Nov. 8 Symposium on "The Debt Ceiling & the Separation of Powers" and "Taxing, Spending, & Judicial Review"
This free symposium, to be held in Concord, will focus on the policy and constitutional issues raised in connection with last year's debt ceiling showdown, as well as Congress's practice of attaching conditions to federal funds. Learn more.
When Love Hurts
When Love Hurts: Rights, Responsibilities, Realities
A new program on teen dating violence for students in grades 8-12, When Love Hurts: Rights, Responsibilities, Realities, was recently introduced in NH Schools. Learn more about the program.
Left: NHBA President Jaye Rancourt presents "When Love Hurts" to students at Concord High School. Photo: Andy Hershberger, WMUR
Law Related Education
What is Law Related Education?
LRE Coordinator Robin E. Knippers
Law Related Education (LRE) serves as a tool to help youth connect their values to civic participation and become the kind of active citizens democracy depends on.
The NHBA Law Related Education Program is directed by the Law Related Education Coordinator, Robin E. Knippers, along with a committee relating to the individual LRE programs. The program began in 1985 and now serves over 50,000 students and teachers in New Hampshire. LRE provides curriculum resources, development and educational opportunities, interactive projects with attorneys, law firms, and schools across New Hampshire.
When Love Hurts
New Bar Program Teaches About Teen Dating Violence
A new program of the New Hampshire Bar Association will bring lawyers and judges into classrooms around the state to teach students about the warning signs and consequences of dating violence and where they can find help.
Attorneys and judges who choose to participate in the program will receive pre-selected video clips designed to spark discussion and learning during presentations to students in grades 8-12. The clips show abusive behavior in dating relationships that often escalates to physical violence. Please contact LRE Coordinator Robin E. Knippers.
We the People
This nationally acclaimed civic education instructional program enhances students' understanding of the institutions of American constitutional democracy while allowing students to discover the contemporary relevance of the Constitution and Bill of Rights. The primary goal of "We the People: The Citizen and the Constitution" is to promote civic competence and responsibility among the nation's elementary and secondary students. The design of the instructional program, including the innovative culminating activity, is what makes the program a success.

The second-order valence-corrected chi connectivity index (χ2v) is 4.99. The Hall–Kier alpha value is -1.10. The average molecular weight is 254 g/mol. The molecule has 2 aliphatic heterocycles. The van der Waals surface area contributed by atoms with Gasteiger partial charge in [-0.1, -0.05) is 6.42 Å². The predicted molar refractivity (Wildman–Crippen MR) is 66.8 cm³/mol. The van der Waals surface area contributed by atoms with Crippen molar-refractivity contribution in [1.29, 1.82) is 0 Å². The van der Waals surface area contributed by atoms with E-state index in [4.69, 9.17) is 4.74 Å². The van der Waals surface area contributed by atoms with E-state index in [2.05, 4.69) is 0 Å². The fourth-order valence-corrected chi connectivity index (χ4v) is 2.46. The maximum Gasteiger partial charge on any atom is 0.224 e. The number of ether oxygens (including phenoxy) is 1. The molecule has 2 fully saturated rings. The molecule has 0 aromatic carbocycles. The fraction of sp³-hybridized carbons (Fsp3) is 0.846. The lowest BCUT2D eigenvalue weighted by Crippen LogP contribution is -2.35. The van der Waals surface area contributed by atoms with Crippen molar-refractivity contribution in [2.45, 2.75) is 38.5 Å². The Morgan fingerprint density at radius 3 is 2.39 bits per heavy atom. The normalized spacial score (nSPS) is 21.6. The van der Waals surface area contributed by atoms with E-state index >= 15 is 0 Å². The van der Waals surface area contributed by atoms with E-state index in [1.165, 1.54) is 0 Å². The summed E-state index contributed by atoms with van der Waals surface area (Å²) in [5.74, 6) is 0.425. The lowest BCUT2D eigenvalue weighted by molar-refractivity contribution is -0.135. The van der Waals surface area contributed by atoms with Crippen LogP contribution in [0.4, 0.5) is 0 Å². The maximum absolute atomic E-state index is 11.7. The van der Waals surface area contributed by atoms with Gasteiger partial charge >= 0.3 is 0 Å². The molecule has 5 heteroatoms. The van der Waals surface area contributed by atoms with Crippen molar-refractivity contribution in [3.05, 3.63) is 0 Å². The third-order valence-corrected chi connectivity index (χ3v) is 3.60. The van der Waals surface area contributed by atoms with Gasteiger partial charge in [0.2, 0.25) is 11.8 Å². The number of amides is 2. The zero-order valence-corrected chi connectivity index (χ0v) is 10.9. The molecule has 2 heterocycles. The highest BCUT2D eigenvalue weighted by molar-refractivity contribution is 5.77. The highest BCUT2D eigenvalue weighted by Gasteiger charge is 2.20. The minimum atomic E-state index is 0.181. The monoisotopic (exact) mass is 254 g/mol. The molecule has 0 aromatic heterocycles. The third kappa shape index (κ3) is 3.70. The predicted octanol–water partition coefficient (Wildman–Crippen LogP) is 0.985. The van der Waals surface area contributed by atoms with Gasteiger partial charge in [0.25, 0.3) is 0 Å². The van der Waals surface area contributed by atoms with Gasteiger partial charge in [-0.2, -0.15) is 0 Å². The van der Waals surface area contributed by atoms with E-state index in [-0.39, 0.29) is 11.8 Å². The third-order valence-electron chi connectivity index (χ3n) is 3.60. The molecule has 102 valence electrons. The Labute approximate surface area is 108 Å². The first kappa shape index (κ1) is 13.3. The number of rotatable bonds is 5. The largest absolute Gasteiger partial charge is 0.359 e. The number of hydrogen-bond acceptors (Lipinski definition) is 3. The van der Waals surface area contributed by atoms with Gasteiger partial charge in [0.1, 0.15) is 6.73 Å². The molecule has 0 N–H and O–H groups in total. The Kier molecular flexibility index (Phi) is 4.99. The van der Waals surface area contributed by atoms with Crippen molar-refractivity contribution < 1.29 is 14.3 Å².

The culminating activity is a simulated congressional hearing in which students "testify" before a panel of judges. At the high school level, schools participate in Regional and State Competitions, held in December and January each year, performing units before a panel of notable governmental and political leaders. The top performing high school team attends the National Competition in Washington, D.C. representing NH.
A Statewide Effort to Promote Informed Citizenship and Start a Dialogue about the Constitution
Kicking off on Constitution Day 2014, Civics In Action Goes Viral brings a volunteer lawyer into your classroom for an interactive presentation to introduce students to their role as citizens and increase their knowledge of the US Constitution. Sign up for a visit.
ATTORNEYS: Sign up to introduce students to their role as citizens and increase their knowledge of the US Constitution.
Can You Pass the Test? The Civics In Action program began in 2011 with interactive presentations to 58 Rotary Clubs in NH through 2012 and continued in 2013 with presentations to the 18 Kiwanis Clubs in the state. Audiences are asked the same questions asked of those seeking US citizenship.
Civics In Action Goes Viral is an adaptation of this program for students in middle and high school classrooms that begins rolling out this school year. Try a practice test.
Civics in Action
The NH Bar Foundation and the NH Bar Association are collaborating on the continuation of an adult-focused civics education and awareness initiative, Civics in Action (CIA). CIA started last year with presentations to 58 Rotary Clubs around the state of the program, "Can You Pass the Test?" which asked audiences the same questions posed to those seeking US citizenship. The presentation provokes answers to the questions: Do most citizens know enough about US government to pass this test themselves? What does that say about our level of awareness as citizens in a democracy?
Can You Pass the Test?
The naturalization self-test is a study tool to help you test your knowledge of U.S. history and government. The actual civics test is NOT a multiple choice test. The civics test is an oral test. During your naturalization interview, you will be asked up to 10 questions from the list of 100 questions. You must answer 6 out of 10 questions correctly to pass the civics portion of the naturalization test.
This practice test contains 25 questions.
Law Day 2015 - Magna Carta: Symbol of Freedom Under Law
Perhaps more than any other document in human history, Magna Carta has come to embody a simple but enduring truth: No one, no matter how powerful, is above the law.
In the eight centuries that have elapsed since Magna Carta was sealed in 1215, it has taken root as an international symbol of the rule of law and as an inspiration for many basic rights Americans hold dear today, including due process, habeas corpus, trial by jury, and the right to travel.